posted on December 9, 2010 2:00pm
Waste. It’s all around us, a reality of life, and perhaps more importantly, a potential resource. The generic term “waste” may have a negative connotation since it typically represents an unpleasant but inevitable end-product or consequence of an action or individual’s metabolism. Waste
products, along with their removal, transport and disposal, receive even greater scrutiny these days in terms of conserving and protecting the environment and finding innovative ways to recycle and reuse them.
Various methods exist for managing waste. These range from the traditional—wastewater treatment—to the more contemporary methods, such as converting waste products into energy to create a value-added product. Anaerobic digestion falls into this second category and, even though it sounds state-of-the-art, it’s anything but. Anaerobic digestion is a natural process of breaking down complex waste materials, such as waste produced by food processing plants or animal waste (manure), into its simplest form: methane gas and carbon dioxide. The beauty of using high-tech digester equipment is that the process occurs in real time as opposed to geological time, a process occurring naturally over thousands to hundreds of thousands of years.
Take manure for example. Animal waste is awkward to manage in its unprocessed state because of its high water content. According to the lead researcher on anaerobic digestion at Michigan State University, associate professor of biosystems and agricultural engineering Steve Safferman, digestion enables the waste to be separated efficiently into solids and water, thereby readying the components for further processing.
“Waste is a highly unstable product, and even if it’s stored and properly handled in a lagoon system, there are still the issues of odor, greenhouse gas emissions, and handling and disposal to contend with,” he explains. “It’s not efficient or economical to move liquid manure any great distance from where it’s produced. Once the separation takes place, you’re left with virtually liquid-free phosphorus manure with the consistency of dirt that can be easily and economically transported off-site. The resulting liquid can be spread on cropland providing it with nitrogen.”
Safferman notes that even though the effect on global warming is reduced 21-fold simply by burning off the methane that’s produced naturally through the digestion process, recycling it into energy presents a value-added opportunity.
“Investing in a digester is extremely expensive, but it leads to opportunities beyond just being able to manage manure more easily and protect the environment,” he says. “Methane is a valuable by-product that can be used for energy. Excess energy can be sold for profit, and producers can earn and sell carbon credits and receive renewable energy credits.”
The food processing industry, in its quest to safeguard the environment, has embraced highly engineered digester technology as a system for treating end-product pollutants from the food processing cycle for quite some time. Juice is the most common by-product from food processing. It has a high
pollution content but generally contains a lot of energy with little to no nutrients so additives are needed to complete the process.
Safferman and his colleagues are researching how blending farm and food processing wastes together could ultimately lead to more economical and efficient energy production. Partnering with a farm could eliminate the need to add these synthetic buffers and nutrients to food processing wastes, instead relying on the naturally occurring nutrients present in manure.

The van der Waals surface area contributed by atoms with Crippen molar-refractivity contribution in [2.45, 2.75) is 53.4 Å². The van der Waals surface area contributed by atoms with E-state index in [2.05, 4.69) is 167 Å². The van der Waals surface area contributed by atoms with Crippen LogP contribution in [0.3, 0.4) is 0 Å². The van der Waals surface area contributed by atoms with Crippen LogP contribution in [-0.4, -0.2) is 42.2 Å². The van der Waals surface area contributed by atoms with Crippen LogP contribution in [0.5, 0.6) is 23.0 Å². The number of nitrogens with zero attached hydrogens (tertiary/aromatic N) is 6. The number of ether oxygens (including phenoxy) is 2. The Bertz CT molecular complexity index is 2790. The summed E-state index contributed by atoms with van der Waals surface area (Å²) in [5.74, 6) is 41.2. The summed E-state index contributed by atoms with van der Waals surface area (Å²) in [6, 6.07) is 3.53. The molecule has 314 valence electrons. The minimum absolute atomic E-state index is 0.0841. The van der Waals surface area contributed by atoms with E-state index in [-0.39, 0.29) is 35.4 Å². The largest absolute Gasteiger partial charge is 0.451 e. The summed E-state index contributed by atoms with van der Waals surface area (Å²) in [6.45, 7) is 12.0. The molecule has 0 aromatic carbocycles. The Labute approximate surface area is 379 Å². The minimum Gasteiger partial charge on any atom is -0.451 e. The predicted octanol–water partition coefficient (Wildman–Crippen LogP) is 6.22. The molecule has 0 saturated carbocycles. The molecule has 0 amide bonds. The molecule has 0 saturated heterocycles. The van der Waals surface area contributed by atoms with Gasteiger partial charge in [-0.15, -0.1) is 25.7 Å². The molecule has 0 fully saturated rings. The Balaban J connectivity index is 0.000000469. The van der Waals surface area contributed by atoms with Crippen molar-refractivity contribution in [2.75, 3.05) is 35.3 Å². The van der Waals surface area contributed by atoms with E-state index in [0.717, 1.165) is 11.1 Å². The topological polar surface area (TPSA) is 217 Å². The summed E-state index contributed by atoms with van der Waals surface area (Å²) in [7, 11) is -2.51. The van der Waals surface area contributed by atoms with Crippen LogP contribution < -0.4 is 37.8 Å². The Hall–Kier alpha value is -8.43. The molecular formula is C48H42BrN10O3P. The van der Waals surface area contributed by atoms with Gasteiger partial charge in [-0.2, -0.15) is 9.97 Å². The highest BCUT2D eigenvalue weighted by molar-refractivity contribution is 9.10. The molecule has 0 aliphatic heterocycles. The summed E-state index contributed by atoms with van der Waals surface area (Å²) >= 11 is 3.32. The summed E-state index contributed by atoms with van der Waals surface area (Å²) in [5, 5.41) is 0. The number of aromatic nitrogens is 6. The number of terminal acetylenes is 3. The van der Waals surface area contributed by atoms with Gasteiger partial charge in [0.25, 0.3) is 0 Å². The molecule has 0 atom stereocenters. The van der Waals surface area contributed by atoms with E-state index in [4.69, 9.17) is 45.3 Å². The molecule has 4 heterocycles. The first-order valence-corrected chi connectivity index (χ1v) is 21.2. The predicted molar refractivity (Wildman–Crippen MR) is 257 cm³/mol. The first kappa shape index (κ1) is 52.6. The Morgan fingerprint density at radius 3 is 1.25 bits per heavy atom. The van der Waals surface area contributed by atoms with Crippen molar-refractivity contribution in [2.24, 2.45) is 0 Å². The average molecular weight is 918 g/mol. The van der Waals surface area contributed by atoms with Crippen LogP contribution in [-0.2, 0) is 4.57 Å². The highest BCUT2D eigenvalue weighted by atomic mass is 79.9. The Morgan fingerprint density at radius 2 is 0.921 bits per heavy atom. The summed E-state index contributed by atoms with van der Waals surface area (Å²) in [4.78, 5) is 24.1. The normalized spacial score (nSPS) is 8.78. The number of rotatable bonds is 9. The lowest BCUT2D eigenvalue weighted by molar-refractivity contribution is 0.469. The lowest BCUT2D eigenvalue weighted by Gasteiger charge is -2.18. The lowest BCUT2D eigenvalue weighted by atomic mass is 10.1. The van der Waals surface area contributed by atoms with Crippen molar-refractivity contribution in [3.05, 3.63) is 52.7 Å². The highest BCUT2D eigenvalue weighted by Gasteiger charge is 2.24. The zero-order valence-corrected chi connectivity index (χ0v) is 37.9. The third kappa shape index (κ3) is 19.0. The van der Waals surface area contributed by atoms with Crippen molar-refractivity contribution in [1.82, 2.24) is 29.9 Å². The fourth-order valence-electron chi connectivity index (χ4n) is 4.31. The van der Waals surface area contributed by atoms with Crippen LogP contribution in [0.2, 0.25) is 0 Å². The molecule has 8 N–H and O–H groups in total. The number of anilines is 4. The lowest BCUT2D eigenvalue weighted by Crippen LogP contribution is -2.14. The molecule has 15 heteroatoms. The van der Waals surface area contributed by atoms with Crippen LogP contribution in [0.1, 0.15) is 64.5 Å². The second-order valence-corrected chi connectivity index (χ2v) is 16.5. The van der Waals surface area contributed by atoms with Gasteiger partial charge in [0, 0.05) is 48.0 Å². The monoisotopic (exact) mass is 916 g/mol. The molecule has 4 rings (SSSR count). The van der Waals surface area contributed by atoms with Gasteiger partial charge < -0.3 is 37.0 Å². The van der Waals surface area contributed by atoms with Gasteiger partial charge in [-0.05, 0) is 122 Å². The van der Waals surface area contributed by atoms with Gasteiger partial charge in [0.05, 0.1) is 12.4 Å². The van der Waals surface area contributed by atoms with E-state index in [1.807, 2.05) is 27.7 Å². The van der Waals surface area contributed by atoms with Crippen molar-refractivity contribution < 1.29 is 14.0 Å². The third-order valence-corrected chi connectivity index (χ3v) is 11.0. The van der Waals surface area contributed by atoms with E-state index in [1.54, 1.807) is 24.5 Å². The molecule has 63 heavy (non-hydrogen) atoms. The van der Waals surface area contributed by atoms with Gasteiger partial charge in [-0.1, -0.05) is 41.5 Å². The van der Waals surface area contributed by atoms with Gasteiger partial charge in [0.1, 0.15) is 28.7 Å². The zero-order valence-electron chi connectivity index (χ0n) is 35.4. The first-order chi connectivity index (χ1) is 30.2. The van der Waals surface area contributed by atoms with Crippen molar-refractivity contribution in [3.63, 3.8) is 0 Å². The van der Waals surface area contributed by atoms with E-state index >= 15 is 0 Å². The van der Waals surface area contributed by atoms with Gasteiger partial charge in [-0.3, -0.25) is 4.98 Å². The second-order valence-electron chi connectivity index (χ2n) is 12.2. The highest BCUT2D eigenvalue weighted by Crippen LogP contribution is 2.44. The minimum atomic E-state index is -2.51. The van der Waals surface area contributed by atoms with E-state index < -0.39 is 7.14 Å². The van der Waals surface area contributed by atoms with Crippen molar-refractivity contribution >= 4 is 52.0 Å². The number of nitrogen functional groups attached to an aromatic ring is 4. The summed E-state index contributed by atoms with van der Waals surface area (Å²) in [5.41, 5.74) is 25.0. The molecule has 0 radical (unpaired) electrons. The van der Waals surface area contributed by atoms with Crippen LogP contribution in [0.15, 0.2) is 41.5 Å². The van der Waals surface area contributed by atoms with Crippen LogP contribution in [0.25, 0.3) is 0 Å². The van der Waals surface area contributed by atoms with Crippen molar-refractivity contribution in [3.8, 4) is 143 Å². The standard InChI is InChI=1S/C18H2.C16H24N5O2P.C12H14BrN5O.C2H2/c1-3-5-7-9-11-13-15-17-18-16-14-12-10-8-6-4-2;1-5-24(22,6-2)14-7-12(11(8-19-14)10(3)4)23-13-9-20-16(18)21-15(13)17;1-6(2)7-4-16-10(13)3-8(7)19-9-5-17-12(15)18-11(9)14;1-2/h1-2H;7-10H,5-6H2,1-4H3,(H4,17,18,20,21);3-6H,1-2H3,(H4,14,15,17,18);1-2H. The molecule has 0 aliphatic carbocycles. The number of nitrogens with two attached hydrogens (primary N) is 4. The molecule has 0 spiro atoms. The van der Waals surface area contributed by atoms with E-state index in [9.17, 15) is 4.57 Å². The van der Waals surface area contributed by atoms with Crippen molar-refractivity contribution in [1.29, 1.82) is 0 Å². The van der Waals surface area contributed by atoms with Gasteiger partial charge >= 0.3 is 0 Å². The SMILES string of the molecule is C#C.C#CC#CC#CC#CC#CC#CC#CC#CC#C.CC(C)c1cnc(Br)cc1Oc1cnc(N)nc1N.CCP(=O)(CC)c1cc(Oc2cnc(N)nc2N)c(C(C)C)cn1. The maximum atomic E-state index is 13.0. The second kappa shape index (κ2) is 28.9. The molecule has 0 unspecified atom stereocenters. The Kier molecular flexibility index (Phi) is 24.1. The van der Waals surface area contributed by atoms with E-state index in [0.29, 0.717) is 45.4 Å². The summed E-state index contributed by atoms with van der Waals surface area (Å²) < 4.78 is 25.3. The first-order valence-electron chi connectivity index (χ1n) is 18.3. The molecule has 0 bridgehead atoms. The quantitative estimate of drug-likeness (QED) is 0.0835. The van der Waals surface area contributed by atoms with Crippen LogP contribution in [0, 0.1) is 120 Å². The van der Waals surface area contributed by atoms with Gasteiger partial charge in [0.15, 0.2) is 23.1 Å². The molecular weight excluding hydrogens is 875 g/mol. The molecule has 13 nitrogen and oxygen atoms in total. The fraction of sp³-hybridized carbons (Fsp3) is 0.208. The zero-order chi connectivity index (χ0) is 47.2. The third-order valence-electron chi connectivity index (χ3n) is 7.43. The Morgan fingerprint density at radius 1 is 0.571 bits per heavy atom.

“There’s great potential for blending wastes, for putting two wastes together to produce so much more energy than either could alone, but our biggest challenge is determining the right ratios to use,” Safferman says. “This is a key piece of the puzzle, and we’re still a long ways off from being able to consistently predict the digestibility of blends without first conducting laboratory and pilot-scale studies.”
Another mission the researchers would like to tackle is to develop a centralized digester, one that can serve multiple biomass (waste used to generate fuel or energy) residuals producers, including smaller organizations.
“The (digestion) process doesn’t rely on size. The challenges are not in the process itself or the microbiology, but in the logistics and how to make it work economically,” Safferman says. “Smaller businesses are more at risk because it’s harder for them to conform because of the economies of scale. Just imagine if a small farm was able to extend its growing season by being able to heat its hoop house, or a small farm was able to use the energy to open a cheese factory? The question is: how can we create a new revenue stream by creating a renewable energy source?”
Safferman would also like to study the feasibility of fueling vehicles with gas originating from digester production.
“Instead of using the energy for electricity, can it be used to fuel a natural gas engine in a semi-truck or tractor?” he asks. “We know the science behind converting it into vehicle-grade fuel, but we first need to reduce the cost and simplify the logistics. More research is needed so that someday we can offset diesel fuel use, a substantial cost-savings to farmers.”
For the time being, reducing the cost of investing in a digester is one of the most obvious challenges facing North American innovators as compared to Europe which has upwards of 8,000 digester units in operation and economic incentive programs in place to minimize the payback period.
“There is great potential for digesters as part of a diversified system, but more work has yet to be done,” Safferman says. “I have no doubt that we’ll come up with advancements to reduce installation and implementation costs, but how does one really put a price tag on providing for a healthier environment?”